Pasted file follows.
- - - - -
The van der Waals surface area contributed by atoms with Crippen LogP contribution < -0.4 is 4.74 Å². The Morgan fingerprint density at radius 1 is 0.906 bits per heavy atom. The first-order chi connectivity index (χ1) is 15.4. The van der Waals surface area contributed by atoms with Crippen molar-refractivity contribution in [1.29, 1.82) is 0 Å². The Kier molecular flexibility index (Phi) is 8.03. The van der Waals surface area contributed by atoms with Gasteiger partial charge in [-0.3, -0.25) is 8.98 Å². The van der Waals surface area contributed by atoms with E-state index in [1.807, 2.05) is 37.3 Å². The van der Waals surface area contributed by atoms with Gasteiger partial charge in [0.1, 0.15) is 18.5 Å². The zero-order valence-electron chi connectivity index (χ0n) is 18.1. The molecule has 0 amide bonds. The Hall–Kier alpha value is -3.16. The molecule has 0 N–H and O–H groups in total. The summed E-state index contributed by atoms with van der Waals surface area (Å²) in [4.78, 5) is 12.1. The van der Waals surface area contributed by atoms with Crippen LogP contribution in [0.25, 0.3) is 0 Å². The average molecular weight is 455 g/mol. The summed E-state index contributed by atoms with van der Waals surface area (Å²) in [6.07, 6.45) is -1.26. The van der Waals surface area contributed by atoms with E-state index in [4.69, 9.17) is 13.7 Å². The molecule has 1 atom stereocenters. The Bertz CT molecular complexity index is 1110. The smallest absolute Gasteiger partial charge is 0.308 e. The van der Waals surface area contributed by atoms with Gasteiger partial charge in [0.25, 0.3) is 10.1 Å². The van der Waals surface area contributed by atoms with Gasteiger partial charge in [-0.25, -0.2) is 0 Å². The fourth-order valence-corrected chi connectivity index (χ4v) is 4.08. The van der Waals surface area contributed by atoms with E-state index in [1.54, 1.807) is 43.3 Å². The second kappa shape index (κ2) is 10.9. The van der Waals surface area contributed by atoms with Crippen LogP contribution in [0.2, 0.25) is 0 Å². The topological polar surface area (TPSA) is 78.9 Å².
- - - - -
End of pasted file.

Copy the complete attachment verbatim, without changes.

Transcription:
The van der Waals surface area contributed by atoms with Crippen LogP contribution < -0.4 is 4.74 Å². The Morgan fingerprint density at radius 1 is 0.906 bits per heavy atom. The first-order chi connectivity index (χ1) is 15.4. The van der Waals surface area contributed by atoms with Crippen molar-refractivity contribution in [1.29, 1.82) is 0 Å². The Kier molecular flexibility index (Phi) is 8.03. The van der Waals surface area contributed by atoms with Gasteiger partial charge in [-0.3, -0.25) is 8.98 Å². The van der Waals surface area contributed by atoms with E-state index in [1.807, 2.05) is 37.3 Å². The van der Waals surface area contributed by atoms with Gasteiger partial charge in [0.1, 0.15) is 18.5 Å². The zero-order valence-electron chi connectivity index (χ0n) is 18.1. The molecule has 0 amide bonds. The Hall–Kier alpha value is -3.16. The molecule has 0 N–H and O–H groups in total. The summed E-state index contributed by atoms with van der Waals surface area (Å²) in [4.78, 5) is 12.1. The van der Waals surface area contributed by atoms with Crippen LogP contribution in [0.25, 0.3) is 0 Å². The average molecular weight is 455 g/mol. The summed E-state index contributed by atoms with van der Waals surface area (Å²) in [6.07, 6.45) is -1.26. The van der Waals surface area contributed by atoms with E-state index in [4.69, 9.17) is 13.7 Å². The molecule has 1 atom stereocenters. The Bertz CT molecular complexity index is 1110. The smallest absolute Gasteiger partial charge is 0.308 e. The van der Waals surface area contributed by atoms with Gasteiger partial charge in [0.25, 0.3) is 10.1 Å². The van der Waals surface area contributed by atoms with Gasteiger partial charge in [-0.25, -0.2) is 0 Å². The fourth-order valence-corrected chi connectivity index (χ4v) is 4.08. The van der Waals surface area contributed by atoms with E-state index in [1.54, 1.807) is 43.3 Å². The second kappa shape index (κ2) is 10.9. The van der Waals surface area contributed by atoms with Crippen LogP contribution in [0.2, 0.25) is 0 Å². The topological polar surface area (TPSA) is 78.9 Å².